Mazie Hirono is the first Asian-American woman to be elected to the U.S. Senate. An incredible accomplishment highlighted in TIME Magazine’s Firsts Edition on Women changing the World.
Here is The Senator’s Full Interview:
“The Senate needs a lot more diversity, and I bring quadruple diversity.”
I am the only immigrant serving in the U.S. Senate right now. I was almost 8 when my mother bravely brought her children to this country so we could have a chance at a better life. She figured out early on that she didn’t have a traditional daughter. She never once asked me when I was going to get married or when I was going to have children. Not once. Why should she expect those things from me when her marriage was disastrous? She wanted me to live my own life, and she was supportive of every strange thing I did.
I got involved in the political arena in college, protesting the Vietnam War, and became friends with some of the activists at the University of Hawaii. We got together and said, “It is not enough for us to march and hold signs; we need to have seats at the table.” Which meant that we wanted to prepare ourselves for public service. It was mainly the guys in the group who thought about running for office. I decided I needed more education. I went off to law school so that I could have more credentials.
Women feel we need to be much better prepared, that we need to have a lot of experience behind us before we run for office. When I first ran for office in 1980, there weren’t that many women running for office. I had already run other people’s campaigns, all men.
Having women and minorities makes for a fuller discussion, which leads to better decisionmaking. When I was first running for this Senate seat, in 2012, at one of the big gatherings, I said, “The Senate needs a lot more diversity, and I bring quadruple diversity to the Senate. One, I’m a woman. Two, I am Asian. I would be the first Asian woman to be elected to the U.S. Senate. Three, I am an immigrant. And four, I am the only Buddhist serving here.” Somebody in the crowd yelled, “Yeah, but are you gay?” And I said, “Nobody’s perfect.”
There were five Democratic women running for open seats in our respective states. We would campaign together—Tammy Baldwin, Heidi Heitkamp, Elizabeth Warren and Shelley Berkley. The dynamic, the visual of all these women … It really hit people at our events that this is a powerful gathering of women who could work together.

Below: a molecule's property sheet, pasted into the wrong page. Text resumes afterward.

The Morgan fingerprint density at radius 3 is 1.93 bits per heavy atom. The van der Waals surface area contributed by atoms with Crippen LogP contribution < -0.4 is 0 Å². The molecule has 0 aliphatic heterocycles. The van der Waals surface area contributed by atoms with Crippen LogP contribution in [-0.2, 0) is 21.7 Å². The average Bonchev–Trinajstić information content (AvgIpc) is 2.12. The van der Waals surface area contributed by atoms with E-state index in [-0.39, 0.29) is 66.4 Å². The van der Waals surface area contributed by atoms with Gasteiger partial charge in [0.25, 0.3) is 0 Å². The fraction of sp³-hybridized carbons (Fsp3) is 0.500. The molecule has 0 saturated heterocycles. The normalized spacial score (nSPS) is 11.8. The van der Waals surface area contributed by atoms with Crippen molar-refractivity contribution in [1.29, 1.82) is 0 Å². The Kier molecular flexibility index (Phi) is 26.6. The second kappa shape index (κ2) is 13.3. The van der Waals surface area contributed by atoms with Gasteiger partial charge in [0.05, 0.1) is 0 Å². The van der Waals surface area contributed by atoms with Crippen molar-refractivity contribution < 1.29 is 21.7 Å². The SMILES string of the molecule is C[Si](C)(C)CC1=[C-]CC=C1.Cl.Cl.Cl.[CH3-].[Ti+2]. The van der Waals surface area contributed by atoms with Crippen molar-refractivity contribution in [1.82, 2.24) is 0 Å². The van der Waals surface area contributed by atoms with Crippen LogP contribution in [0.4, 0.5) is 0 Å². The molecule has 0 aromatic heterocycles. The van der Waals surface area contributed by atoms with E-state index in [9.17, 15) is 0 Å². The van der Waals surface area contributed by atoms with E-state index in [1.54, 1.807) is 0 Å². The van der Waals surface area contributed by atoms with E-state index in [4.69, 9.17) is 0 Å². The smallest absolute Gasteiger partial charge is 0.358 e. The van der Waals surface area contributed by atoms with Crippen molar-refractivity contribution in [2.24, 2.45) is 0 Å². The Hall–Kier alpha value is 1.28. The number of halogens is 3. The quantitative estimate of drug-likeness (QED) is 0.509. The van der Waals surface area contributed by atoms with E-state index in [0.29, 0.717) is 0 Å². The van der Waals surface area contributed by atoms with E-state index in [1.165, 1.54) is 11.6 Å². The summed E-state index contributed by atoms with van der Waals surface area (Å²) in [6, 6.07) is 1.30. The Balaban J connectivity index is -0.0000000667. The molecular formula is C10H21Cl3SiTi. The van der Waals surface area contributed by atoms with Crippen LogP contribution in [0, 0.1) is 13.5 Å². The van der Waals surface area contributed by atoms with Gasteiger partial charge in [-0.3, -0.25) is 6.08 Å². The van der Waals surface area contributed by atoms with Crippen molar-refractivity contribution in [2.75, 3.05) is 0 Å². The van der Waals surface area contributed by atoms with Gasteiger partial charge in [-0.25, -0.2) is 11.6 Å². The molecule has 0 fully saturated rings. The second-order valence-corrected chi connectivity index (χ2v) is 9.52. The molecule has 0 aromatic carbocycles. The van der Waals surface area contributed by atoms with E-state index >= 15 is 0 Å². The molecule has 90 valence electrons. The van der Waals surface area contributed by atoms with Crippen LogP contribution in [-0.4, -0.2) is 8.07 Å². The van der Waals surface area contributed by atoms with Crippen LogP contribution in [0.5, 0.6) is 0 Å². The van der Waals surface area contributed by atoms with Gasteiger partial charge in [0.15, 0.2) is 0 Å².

Women are problem solvers. The women of the Senate get together on a regular basis. When the government shutdown happened, you probably saw the story of Susan Collins and others who worked hard to end that impasse. I think it’s because women are not as ego-involved in terms of how to get things done. None of us is namby-pamby. We have different approaches, but I believe that women are very effective in what we do and in our ability to keep the lines of communication open.
There are seven women now on the Senate Armed Services Committee—more than ever in the history of that committee. It’s a very macho committee. I believe that all of us women on the committee have experienced sexual harassment at some point in our lives, whether in college or wherever. And it’s when the women sat on that committee that the issue of sexual assault in the military very much came to the forefront. It was really the women, in my view, who drove that issue, and got some changes made.
Clearly we have to make efforts to get women into the pipeline, whether in the corporate decisionmaking ladder or in politics. When you have a huge first like the first woman President, others will follow. Then there will be a second and a third and fourth. That is how things change, as far as the glass ceiling is concerned.
Watch the interview on on time.com.